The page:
Let me tell you a tale of incompetence, hubris, anger and a near total failure of the medical system.
My sweetie of 58 years has several physical problems including spinal degeneration (a failed lumbar fusion included) and atrial fibrillation. She wears a continuous feed morphine pain pump (embedded in her abdomen) to at least partially manage the severe lower/middle back pain from the spinal degeneration and a pace maker to offset the lowered heart rate brought on by her a-fib medication. i.e. one takes medicine to solve a problem which in itself causes two more problems which requires the implant of various devices to offset the side effects of the medication!) Medical science has a long way to go, believe me! (and this is NOT to denigrate the marvelous advances in medicine we have seen and enjoyed during our all too short life spans!!)
To put it mildly, my sweetie and I have had a few not so fun days of ring-around-the-doctor(s) and nurse(s) with merry-go-round-music playing (a lot of “duh’s” to provide the rhythem) and clown performances in the hall, not to mention yours truly coming with in inch – FIVE TIMEs – of being put into handcuffs and tossed in the local hoosegow.
Sound like an interesting story? You judge for yourself.
Four days ago, Annette slipped into a-fib and for 24 hours, using the medication available to us, we tried to bring it under control. Using the maximum allowable of meds suddenly drove her B.P. up into the high 170’s, old Dad rang the alarm bell and as it was 6 AM in the morning, I tucked her into the car and ferried her the three miles to the hospital rather than call an ambulance and wait-wait-wait for it.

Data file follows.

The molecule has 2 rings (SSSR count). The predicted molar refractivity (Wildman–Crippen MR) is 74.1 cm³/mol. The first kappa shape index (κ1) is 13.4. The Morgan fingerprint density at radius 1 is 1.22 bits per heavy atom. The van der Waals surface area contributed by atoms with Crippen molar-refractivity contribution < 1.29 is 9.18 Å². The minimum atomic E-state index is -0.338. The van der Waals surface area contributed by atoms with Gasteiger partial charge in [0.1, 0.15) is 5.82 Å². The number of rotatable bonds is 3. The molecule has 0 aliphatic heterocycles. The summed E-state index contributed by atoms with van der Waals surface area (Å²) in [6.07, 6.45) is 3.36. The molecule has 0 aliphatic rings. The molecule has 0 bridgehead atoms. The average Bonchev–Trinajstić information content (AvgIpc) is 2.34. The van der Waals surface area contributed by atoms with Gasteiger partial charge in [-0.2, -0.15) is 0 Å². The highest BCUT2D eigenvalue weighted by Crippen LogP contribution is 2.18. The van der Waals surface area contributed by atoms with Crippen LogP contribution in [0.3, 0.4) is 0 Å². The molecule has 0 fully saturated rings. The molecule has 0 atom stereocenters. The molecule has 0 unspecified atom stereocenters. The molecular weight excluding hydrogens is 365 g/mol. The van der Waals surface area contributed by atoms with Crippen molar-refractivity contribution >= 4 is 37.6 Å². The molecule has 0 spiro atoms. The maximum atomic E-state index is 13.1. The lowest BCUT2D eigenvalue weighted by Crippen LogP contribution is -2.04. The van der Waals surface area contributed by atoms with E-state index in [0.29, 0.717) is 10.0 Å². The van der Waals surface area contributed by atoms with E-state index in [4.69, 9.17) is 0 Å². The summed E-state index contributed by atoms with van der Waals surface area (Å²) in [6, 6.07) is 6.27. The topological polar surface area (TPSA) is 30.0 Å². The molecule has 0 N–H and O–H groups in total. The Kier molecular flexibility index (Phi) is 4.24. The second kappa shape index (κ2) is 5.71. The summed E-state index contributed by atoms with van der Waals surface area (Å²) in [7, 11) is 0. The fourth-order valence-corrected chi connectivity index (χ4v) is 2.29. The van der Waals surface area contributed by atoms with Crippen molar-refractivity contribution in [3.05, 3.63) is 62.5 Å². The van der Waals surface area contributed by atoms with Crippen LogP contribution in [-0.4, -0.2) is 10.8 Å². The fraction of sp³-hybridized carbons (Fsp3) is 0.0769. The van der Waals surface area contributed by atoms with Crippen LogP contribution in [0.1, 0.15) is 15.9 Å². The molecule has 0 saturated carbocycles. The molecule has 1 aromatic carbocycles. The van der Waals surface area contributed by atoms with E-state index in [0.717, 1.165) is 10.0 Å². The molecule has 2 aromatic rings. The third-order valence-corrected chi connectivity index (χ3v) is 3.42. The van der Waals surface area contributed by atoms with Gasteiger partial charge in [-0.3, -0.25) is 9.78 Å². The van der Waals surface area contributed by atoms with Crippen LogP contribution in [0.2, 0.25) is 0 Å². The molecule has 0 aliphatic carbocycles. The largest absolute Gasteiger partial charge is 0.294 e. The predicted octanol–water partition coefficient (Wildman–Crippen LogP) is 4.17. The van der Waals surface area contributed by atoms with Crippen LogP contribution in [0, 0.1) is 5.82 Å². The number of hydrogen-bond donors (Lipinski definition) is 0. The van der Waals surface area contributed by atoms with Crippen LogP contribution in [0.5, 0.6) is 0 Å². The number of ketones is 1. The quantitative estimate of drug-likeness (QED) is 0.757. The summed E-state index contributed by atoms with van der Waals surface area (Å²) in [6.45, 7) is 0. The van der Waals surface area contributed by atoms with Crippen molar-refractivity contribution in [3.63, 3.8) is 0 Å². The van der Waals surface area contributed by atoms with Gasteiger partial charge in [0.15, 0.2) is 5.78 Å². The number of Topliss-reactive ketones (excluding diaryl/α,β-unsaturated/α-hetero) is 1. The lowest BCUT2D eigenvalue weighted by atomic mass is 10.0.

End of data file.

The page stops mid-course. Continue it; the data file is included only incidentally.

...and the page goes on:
(Gold Star here!) She was received at the ambulance entry with very fast care of the appropriate kind by very competent nurses and a retired male fireman who was converting to be a nurse for a second career! Really nice people. Except one.
As you all know, one of the first things they do at an ER (after making sure you’re alive) is inset an IV needle through which various saline solutions and medications may be administered. A little twit of a tech (not a nurse) came in and , taking the wrong, easy and simple way out, started to insert the IV in Annette’s right (dominant arm) elbow joint. I asked, very politely for her to locate it elsewhere so when, as would inevitably happen, she bent the elbow, the IV entry point would not come under stress. I was informed by the twit that she knew far more than I did on how and where to put it and would I butt out (no please). The only way I could have kept her from taking the easy (and wrong) way out was to physically restrain her (this is the #1 incident where I could have found myself, at minimum) ejected from the hospital. MORE on this later).
Immediate room availability, Annette wired for sound, monitor pinging in the background and paper work done we then waited and waited and waited. And waited and waited. I went to the nurses station and asked what was going on and was informed that they were waiting (too) for the Boston Scientific Rep. (Boston Sci. manufactures Annette’s pace maker) to drive down from Ocala which small city is 40 miles North of us down a very traffic full highway) to “interrogate her pacemaker”. No, our very large hospital had no equipment, capability or knowledge to interrogate the pacemaker to see if it; A. was working; or B. needed adjustment. I’m glad we were not in the middle of the desert somewhere.